Despite a number of subsequent mergers and takeovers over the past 100 years, the Bourneville factory is still the main production site for the Cadbury brand today, and it is the second biggest confectionary brand in the world. The company is currently owned by the American corporation, Mondelez International (formerly Kraft).
The HP Sauce factory
In 1920, the factory that produced HP Sauce factory was known as the Midlands Vinegar Company, and was situated in the Aston district of Birmingham.
It is thought that the name HP was inspired by the Houses of Parliament, as a restaurant nearby served the sauce to its diners – hence the famous, iconic image on the bottle’s label.
In December 1956, the HP Sauce factory was in the news for all the wrong reasons. A 15,000 gallon vat of vinegar had exploded, resulting in rivers of vinegar flooding the nearby streets and people’s homes. Allegedly, the force of the vinegar current was so great that furniture from local residents’ homes in Tower Road was swept down the hill as far as Aston Road, almost a quarter of mile away.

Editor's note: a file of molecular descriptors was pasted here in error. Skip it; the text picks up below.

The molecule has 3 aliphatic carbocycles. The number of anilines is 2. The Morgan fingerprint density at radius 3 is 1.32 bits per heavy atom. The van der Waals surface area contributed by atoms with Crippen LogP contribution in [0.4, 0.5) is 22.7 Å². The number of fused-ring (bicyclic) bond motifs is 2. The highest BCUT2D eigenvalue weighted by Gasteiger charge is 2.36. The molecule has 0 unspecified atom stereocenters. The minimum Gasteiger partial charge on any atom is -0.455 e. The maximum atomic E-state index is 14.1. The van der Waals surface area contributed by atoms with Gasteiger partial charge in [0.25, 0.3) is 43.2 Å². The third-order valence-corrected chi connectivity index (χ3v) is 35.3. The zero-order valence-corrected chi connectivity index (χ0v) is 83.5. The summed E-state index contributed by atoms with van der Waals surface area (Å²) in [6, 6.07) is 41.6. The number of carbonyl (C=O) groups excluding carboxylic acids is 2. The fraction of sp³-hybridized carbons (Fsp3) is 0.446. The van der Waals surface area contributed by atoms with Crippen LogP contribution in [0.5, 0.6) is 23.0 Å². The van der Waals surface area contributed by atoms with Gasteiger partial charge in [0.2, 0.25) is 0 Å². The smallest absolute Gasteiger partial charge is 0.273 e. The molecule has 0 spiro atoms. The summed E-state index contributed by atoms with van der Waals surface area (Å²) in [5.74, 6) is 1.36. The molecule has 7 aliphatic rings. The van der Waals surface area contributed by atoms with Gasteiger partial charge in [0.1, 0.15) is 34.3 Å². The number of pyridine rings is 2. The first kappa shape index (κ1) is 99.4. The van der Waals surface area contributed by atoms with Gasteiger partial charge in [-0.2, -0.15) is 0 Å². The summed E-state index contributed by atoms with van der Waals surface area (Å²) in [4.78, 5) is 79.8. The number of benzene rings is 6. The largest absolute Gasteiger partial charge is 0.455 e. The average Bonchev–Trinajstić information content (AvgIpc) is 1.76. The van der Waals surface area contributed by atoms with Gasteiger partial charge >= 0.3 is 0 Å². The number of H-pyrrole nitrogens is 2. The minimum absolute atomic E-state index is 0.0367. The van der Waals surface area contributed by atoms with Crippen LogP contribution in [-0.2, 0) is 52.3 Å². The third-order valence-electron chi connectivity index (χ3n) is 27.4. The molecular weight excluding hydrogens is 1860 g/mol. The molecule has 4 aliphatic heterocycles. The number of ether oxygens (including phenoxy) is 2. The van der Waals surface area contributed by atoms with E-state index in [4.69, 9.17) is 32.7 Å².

The HP factory remained in Aston until 2007, when its parent company Heinz (who had purchased HP Foods in 2005) moved production to Elst in the Netherlands. The factory building was subsequently demolished, and a large cash and carry store was built in its place.
Bird’s Custard factory
The Bird’s Custard factory in Digbeth produced the custard that was regularly served to the allied armed forces during the First World War.
Bird’s was a pioneer in the use of promotional items and colourful advertising campaigns. The famous three bird logo wasn’t introduced until 1929, however.